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MassMutual Financial Group breaks a $15 million campaign today to change its image from an insurer to a full-service financial company.

Thirty-second TV spots from Bozell Worldwide, New York, feature "Frasier" star John Mahoney as "The Smart Guy," a savvy investor who cruises along, unfazed by stock market jitters. In each ad he calmly explains that he doesn't worry about his money to people he meets at places such as the golf course, an airport and a Wall Street hot dog stand. In explanation, he points to the blue-and-white MassMutual logo, which appears on the scene as a bus board, newspaper ad or even on a golf ball.


MassMutual "primarily has been perceived by the public as an insurance company. But it has $200 billion in assets, a lot in non-insurance products," said Bozell Account Director Geoff Hatheway. "That's a part of MassMutual that people don't understand."

The company -- founded in 1851 as Massachusetts Mutual Life Insurance Co. -- has subsidiaries including mutual fund company Oppenheimer Funds and investment managers MML Investors Services, David L. Babson & Co. and Cornerstone Real Estate Advisers.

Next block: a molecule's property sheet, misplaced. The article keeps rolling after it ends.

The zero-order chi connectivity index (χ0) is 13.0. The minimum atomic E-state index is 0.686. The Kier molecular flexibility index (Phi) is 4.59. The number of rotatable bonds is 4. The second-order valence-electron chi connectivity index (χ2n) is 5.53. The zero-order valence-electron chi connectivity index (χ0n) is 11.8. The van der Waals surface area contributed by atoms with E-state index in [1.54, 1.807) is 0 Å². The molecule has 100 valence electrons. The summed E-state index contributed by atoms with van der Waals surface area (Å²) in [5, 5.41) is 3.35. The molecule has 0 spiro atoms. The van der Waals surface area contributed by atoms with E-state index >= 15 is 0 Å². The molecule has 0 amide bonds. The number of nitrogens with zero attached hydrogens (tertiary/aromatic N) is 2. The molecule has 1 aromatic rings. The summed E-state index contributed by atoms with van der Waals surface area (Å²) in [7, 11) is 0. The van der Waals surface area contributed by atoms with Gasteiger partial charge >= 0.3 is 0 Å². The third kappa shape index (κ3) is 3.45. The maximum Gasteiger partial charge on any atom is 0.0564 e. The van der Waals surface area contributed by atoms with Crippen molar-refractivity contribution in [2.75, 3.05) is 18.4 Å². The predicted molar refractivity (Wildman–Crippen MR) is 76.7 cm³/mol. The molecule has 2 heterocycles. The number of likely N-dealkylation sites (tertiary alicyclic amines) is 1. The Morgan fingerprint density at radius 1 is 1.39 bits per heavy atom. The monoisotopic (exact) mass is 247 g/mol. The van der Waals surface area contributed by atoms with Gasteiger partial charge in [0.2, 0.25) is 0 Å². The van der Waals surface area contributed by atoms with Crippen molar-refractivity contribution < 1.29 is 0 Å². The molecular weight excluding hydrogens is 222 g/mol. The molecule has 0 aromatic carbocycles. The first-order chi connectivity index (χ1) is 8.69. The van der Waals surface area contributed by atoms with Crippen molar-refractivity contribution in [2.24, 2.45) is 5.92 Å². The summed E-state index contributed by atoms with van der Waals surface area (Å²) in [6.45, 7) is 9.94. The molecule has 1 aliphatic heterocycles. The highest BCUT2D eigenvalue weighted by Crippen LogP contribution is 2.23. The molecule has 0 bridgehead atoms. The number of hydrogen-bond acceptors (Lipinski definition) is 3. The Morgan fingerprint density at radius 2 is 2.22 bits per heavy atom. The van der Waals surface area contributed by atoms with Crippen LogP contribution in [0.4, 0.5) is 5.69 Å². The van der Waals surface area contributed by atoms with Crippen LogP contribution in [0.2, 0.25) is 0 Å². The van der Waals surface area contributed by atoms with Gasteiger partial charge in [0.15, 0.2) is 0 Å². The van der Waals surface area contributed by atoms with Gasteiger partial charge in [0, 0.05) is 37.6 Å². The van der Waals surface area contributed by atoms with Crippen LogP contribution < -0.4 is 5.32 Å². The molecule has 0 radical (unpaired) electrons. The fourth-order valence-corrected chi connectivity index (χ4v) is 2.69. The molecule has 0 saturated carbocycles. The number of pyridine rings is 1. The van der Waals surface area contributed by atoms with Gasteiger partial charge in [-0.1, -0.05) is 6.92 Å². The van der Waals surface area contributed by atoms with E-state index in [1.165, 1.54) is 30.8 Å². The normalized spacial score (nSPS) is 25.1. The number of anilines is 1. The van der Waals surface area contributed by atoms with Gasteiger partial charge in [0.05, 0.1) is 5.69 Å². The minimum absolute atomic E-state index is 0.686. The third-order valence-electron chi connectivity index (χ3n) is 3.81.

It is one of many insurance companies that have revamped their images as financial advisers to get a slice of that booming market. The former Nationwide Insurance Enterprise, for example, is launching its first national TV spots Sept. 1, touting its full-service capabilities and shortened monicker Nationwide (Advertising Age, May 24).

Bozell's last effort for MassMutual was insurance-related. It featured family vignettes with the tag "We help you keep your promises." This time, the company chose the tagline "The blue-chip company" to reflect the non-insurance companies under its wing, Mr. Hatheway said.

The campaign breaks on opening day of the U.S. Open tennis tournament. Spots will run on the U.S. Open broadcasts on CBS-TV and USA cable network; during broadcasts of the Ryder Cup golf tournament on NBC-TV and on that network's Sunday public affairs show "Meet the Press."


The media schedule was chosen to mesh with the target audience -- people aged 35 to 64 with incomes of more than $75,000 a year, Mr. Hatheway said.

A print effort will follow, probably early next year, he added. The ads will continue to "really hit hard at this financial services message," but possibly won't include Mr. Mahoney as a spokesman. That type of character works best on TV spots, while print is a better medium for a more extensive message about

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